How do you say…?
Over the past number of weeks, as one form of preparations for my travels, I have been using a couple of apps on my iPhone to learn a little bit of French. Geneva, where I’ll be staying from November 2nd to the 13th, is in the French-speaking portion of Switzerland—although, admittedly, it is home to such a panoply of international agencies that I probably won’t have much trouble finding people who speak English. (And for those who are interested in language-learning, I’m quite impressed with both of the apps I’ve been using: Memrise and Duolingo. Check them out!)
Anyway… one of the things that caught my attention early on in this language-learning endeavor is the different ways that different languages express certain things. I don’t mean simply the vocabulary; that part is a given. Rather, there are places where The way you say something in one language is different from how you say it in another at a deeper, more conceptual level.
One example from early in the language learning is around hunger. In English, if I was in the state of needing food, I would say “I am hungry”. But in French, I would say “J’ai faim,” for which the literal translation is “I have hunger.” Catch the difference? In French hunger is a thing I have—a thing, separate from myself, which I possess. My hunger doesn’t define me, it’s just something I have. In our usual English expression, on the other hand, the need for food is something that changes my state of being or perhaps even my identity. What am I? I am hungry. The hunger has become a defining part of me, at least for that moment. These are two rather different ways of thinking about a thing, all due to the way our respective languages allow us to speak.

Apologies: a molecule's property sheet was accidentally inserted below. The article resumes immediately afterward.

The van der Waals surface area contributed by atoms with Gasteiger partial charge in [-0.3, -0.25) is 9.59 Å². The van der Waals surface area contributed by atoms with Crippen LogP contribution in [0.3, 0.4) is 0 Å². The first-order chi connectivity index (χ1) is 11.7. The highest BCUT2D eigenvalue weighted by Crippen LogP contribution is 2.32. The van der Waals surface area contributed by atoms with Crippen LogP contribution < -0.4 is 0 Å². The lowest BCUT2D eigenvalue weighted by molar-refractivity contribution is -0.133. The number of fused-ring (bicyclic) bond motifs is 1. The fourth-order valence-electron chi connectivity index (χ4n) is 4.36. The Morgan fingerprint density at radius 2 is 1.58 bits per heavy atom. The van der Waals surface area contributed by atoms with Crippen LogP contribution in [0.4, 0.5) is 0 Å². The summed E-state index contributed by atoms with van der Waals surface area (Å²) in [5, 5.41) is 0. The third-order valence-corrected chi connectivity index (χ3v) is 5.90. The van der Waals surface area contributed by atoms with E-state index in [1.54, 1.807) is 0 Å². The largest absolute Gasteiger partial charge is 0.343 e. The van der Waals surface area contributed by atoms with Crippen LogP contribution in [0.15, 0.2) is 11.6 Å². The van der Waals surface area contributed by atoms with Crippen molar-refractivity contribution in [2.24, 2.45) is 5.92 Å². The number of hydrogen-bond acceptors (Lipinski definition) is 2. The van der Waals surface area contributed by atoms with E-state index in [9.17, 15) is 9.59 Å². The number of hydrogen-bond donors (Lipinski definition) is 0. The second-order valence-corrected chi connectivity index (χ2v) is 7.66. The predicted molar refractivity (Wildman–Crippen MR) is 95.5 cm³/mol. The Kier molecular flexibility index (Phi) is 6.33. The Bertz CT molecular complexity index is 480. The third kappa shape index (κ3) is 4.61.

Now, this may seem like a small (or even insignificant) difference, and perhaps when it comes to hunger it is. I was more struck by the difference when the language-learning app taught the words for “wrong” and “right”: tort and raison. As it turns out, these end up working in French the same way that hunger (faim) does. What we in English would say as “I am wrong” would be expressed in French as “J’ai tort”: I have wrong. Take a moment and think about that… it is very different to think, as we do in English, of ourselves as wrong, that wrongness has somehow changed our state of being and identity, versus thinking of wrong as a thing, separate from ourselves, that we possess. In French, I as a person am not wrong, as a characteristic of my being; wrong is simply something I have (and conceivably, therefore, just as easily not have while still being the same person in my fundamental essence).
I’m sure this may sound like a lot of pedantic hoo-ha to some, but I really was struck by the difference in thinking of “wrong” as something that changes my state of being versus something that I simply possess. These two pathways of thinking about “wrong” could really shape a person’s overall concepts of personhood and identity in very different ways. Given that I’ve been trying on a bit of French language in preparation for going to Geneva, home base of John Calvin, it’s interesting for me to think about the ways that linguistic differences in thought patterns may affect the way someone’s theology is understood and perceived. Calvin and Calvinism has a reputation for a rather dour conception of humanity—“total depravity” is an oft-tossed-about term. But I wonder if it makes a difference whether you read Calvin in his native French, versus hearing him through the ears of his many Germanic-language-speaking theological descendants. I don’t know enough French or, to be honest, enough of Calvin to be able to answer that, but it strikes me as an interesting question.